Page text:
We need our clinicians to be healthy in order to treat unhealthy patients, but it is hard to maintain physical and psychological well-being when working conditions can be so challenging. When practices are understaffed or staff are overworked, we are putting patients at risk. If we want to improve healthcare staff turnover rates and maintain the welfare of our patients, we must provide our brave frontline workers with the help and resources they need to succeed in their profession.

 

Read below on how our products and services can help with staff shortages and satisfaction rates:

Our Arize EHR makes a clinician’s life so much easier, giving them complete control over the system’s interface, customizing views, dashboards, templates, forms, and more! Its smooth interface makes it easy to navigate through the system and input notes in patient records. Staff members can locate any treatment plan, lab/test result, assessment, progress note, or report throughout the entire database by typing words, numbers, or phrases into the intelligent search function.

Our Managed Services can help take some of the pressure off your clinical teams. We provide clients with access to virtual experts in the clinical and billing aspects of not just Cantata systems, but of other software providers’ electronic health records as well. Our resources bring dozens of years of experience managing EHR systems, including clinical workflows, screen-building, reporting, billing, and system administration to help support your EHR environment. Our team allows your organization to focus on using the EHR, while we configure, administer, and support your back-end solution.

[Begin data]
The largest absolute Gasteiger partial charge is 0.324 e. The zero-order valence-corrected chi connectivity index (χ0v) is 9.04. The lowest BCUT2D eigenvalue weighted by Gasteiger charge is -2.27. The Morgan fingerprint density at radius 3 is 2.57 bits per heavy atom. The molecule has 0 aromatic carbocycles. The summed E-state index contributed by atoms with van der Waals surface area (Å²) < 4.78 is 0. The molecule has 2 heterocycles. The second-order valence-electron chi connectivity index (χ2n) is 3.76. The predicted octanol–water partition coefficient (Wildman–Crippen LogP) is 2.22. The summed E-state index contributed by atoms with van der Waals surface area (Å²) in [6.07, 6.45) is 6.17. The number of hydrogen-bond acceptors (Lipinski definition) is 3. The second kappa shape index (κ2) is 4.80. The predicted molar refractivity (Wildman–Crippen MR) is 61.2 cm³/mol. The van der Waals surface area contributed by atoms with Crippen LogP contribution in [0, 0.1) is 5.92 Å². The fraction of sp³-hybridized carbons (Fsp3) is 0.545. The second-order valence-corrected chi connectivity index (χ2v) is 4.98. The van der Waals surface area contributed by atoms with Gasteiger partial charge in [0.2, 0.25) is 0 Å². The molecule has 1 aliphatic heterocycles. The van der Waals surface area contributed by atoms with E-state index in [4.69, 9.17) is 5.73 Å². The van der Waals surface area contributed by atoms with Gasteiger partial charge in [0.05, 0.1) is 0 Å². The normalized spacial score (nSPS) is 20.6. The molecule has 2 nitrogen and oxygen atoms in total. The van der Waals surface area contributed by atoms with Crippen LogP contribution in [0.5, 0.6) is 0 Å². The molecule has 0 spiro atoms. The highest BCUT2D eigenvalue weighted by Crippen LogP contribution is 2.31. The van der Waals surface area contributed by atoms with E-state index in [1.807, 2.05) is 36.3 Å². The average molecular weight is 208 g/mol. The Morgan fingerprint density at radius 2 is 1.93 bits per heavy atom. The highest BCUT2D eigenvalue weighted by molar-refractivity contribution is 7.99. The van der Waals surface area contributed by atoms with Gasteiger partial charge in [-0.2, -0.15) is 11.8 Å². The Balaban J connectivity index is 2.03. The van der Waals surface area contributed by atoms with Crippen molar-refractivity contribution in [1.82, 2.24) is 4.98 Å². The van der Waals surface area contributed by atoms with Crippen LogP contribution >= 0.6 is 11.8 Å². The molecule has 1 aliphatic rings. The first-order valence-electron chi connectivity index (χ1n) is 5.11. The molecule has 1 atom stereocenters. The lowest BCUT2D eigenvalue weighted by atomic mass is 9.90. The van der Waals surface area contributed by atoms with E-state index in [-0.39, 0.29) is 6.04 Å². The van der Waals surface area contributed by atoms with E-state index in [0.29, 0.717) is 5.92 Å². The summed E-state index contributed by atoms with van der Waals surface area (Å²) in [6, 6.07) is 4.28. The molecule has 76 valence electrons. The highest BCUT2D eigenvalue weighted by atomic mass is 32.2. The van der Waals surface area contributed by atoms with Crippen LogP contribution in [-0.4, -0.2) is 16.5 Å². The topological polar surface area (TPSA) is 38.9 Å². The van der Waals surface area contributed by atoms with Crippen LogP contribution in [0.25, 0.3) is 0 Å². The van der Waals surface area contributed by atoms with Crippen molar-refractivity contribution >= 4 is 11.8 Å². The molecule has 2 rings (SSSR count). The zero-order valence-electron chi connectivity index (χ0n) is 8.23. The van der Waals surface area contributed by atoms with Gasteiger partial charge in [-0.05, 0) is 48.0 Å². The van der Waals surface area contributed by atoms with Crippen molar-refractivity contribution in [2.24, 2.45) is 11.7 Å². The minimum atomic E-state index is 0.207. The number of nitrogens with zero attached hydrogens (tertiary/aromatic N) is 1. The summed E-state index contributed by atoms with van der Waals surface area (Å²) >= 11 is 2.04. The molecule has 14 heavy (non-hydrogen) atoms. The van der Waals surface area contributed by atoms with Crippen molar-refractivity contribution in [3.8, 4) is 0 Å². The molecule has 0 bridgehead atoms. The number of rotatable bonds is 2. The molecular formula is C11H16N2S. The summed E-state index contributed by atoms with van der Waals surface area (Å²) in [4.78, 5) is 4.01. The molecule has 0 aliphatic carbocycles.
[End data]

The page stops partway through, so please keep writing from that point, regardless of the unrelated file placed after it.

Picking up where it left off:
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REFERENCES:

  1. “Data Brief: Health Care Workforce Challenges Threaten Hospitals’ Ability to Care for Patients: AHA.” American Hospital Association, https://www.aha.org/fact-sheets/2021-11-01-data-brief-health-care-workforce-challenges-threaten-hospitals-ability-care.
  2. Gooch, Kelly. “7 Stats That Show Healthcare Workforce Staffing Challenges.” Becker’s Hospital Review, 2 Nov. 2021, https://www.beckershospitalreview.com/workforce/7-stats-that-show-healthcare-workforce-staffing-challenges.html.
  3. Hedges, Lisa. “3 Solutions to Staff Turnover at Your Practice.” Physicians Practice, Physicians Practice, 14 Feb. 2022, https://www.physicianspractice.com/view/3-solutions-to-staff-turnover-at-your-practice.
  4. “5 Causes of Physician Burnout and How to Address Them.” PatientPop, 13 Oct. 2021, https://www.patientpop.com/blog/physician-burnout-causes/.
  5. Hartzband, Pamela, and Jerome Groopman. “Physician Burnout, Interrupted: NEJM.” New England Journal of Medicine, 17 June 2021, https://www.nejm.org/doi/full/10.1056/NEJMp2003149.
  6. Jacobs, Douglas G., and Marci Klein Benheim. “When Helpers Feel Helpless: Mitigating Suicide Risk of Health Care Workers in a Pandemic.” Stop a Suicide Today, https://stopasuicide.org/when-helpers-feel-helpless-mitigating-suicide-risk-of-health-care-workers-in-a-pandemic/.